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Australians Warned Deadly Funnel-Web Spiders To Take Over Homes In Wet Winter

by : Julia Banim on : 22 Oct 2020 14:22
Wikimedia Commons

Residents in New South Wales, Australia are being warned about a rise in deadly funnel-web spiders, with wet weather and warmer temperatures coaxing them out of their burrows.

The Australian Reptile Park has urged those living in the areas of Sydney, Newcastle and the Central Coast to keep an eye out for the venomous spiders as males begin to roam in search of a mate.

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These spiders are said to seek out cool and damp places within the home, and can be found getting comfortable in the laundry, garage or – shudder – in shoes.

🚨 FUNNEL-WEB SEASON IS HERE! 🚨With rain and warmer weather arriving this spring, funnel-web spiders are beginning to…

Geplaatst door Australian Reptile Park op Woensdag 21 oktober 2020

In an awareness-raising video posted to Facebook, the Australian Reptile Park’s Jack Meney described funnel-webs as being among the ‘world’s most dangerous spiders’.

The funnel-web’s large fangs and acidic venom means the bite can be extremely painful, with the toxin having a rapid effect upon a person’s nervous system.

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Early symptoms include tingling around the mouth, tongue twitching, excessive salivating, watery eyes, sweating and muscle spasms. Hypertension and an elevated heartbeat can also occur, and may well have very severe effects when combined with respiratory distress.

Not all cases result in serious symptoms, however there have been 13 recorded deaths from funnel-web spider bites in Australia, with the deadliest spider known to be the ferocious Sydney funnel-web.

Funnel Web SpiderWikimedia Commons

Meney advised:

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When found inside homes, Sydney funnel-webs prefer cool, damp places like the laundry, garage or in shoes left out on the ground.

It is best to ensure you are not leaving washing and clothing on the floor, if you leave your shoes outside – make sure you give them a tap on the ground before putting your foot in blindly as shoes can be the perfect little burrow for funnel-webs.

Pool filters should also be checked and cleaned regularly.

Funnel-web spiders can be very aggressive, and have been known to defend themselves when feeling under threat.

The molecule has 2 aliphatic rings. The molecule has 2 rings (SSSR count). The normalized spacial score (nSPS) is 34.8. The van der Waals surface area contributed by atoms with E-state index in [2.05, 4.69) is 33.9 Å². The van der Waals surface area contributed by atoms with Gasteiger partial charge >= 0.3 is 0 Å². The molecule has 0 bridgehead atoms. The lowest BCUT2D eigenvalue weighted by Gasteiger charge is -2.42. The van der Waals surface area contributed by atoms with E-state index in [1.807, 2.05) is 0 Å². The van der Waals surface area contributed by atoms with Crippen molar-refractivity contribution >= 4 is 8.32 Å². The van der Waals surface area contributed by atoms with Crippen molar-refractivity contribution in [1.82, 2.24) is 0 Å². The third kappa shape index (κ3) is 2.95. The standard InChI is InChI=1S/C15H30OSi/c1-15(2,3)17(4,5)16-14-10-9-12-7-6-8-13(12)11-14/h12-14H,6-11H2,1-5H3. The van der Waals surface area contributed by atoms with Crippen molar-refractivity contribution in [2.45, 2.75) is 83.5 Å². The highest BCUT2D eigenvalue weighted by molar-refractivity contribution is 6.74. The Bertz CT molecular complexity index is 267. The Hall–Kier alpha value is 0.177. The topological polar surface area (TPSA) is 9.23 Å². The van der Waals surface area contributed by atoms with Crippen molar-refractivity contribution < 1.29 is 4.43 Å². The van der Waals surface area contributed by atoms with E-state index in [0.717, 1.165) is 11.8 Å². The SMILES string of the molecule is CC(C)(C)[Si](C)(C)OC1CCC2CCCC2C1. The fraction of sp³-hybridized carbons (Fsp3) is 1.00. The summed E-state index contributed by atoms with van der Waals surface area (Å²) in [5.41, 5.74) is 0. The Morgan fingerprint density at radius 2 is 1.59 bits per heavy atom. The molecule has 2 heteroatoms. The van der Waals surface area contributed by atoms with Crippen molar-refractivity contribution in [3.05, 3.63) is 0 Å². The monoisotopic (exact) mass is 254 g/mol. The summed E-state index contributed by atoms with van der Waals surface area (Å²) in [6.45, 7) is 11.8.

Those who suffer a bite are advised to remain calm, apply a pressure bandage and get themselves to a hospital for treatment as quickly as they are able to.

Sydney Funnel Web SpiderWikimedia Commons
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The Australian Reptile Park is also asking for any collected funnel-web spiders to be brought to one of its drop-off points or to the park itself, to be milked for venom as part of a life-saving antivenom program.

Collection should only ever be carried by responsible adults, and only when it is safe and feasible to do so.

The Australian Reptile Park Facebook page advises keeping your hand about 20cm away from the spider at all times, using a tool such as a spoon to push the spider into a large open-mouthed jar. This object should have a lid that can be tightened, keeping the spider safely contained.

To ensure the spider stays healthy and hydrated, a bit of damp soil or a cotton bud dampened with a little bit of water should be placed inside the jar.

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For those brave enough to capture a funnel-web, the full list of spider drop off points can be viewed here.

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Julia Banim

Jules studied English Literature with Creative Writing at Lancaster University before earning her masters in International Relations at Leiden University in The Netherlands (Hoi!). She then trained as a journalist through News Associates in Manchester. Jules has previously worked as a mental health blogger, copywriter and freelancer for various publications.

Topics: Animals, Australia, New South Wales, Now

Credits

Australian Reptile Park and 1 other
  1. Australian Reptile Park

    Spider Venom Program

  2. Australian Reptile Park/Facebook

    @AustralianReptilePark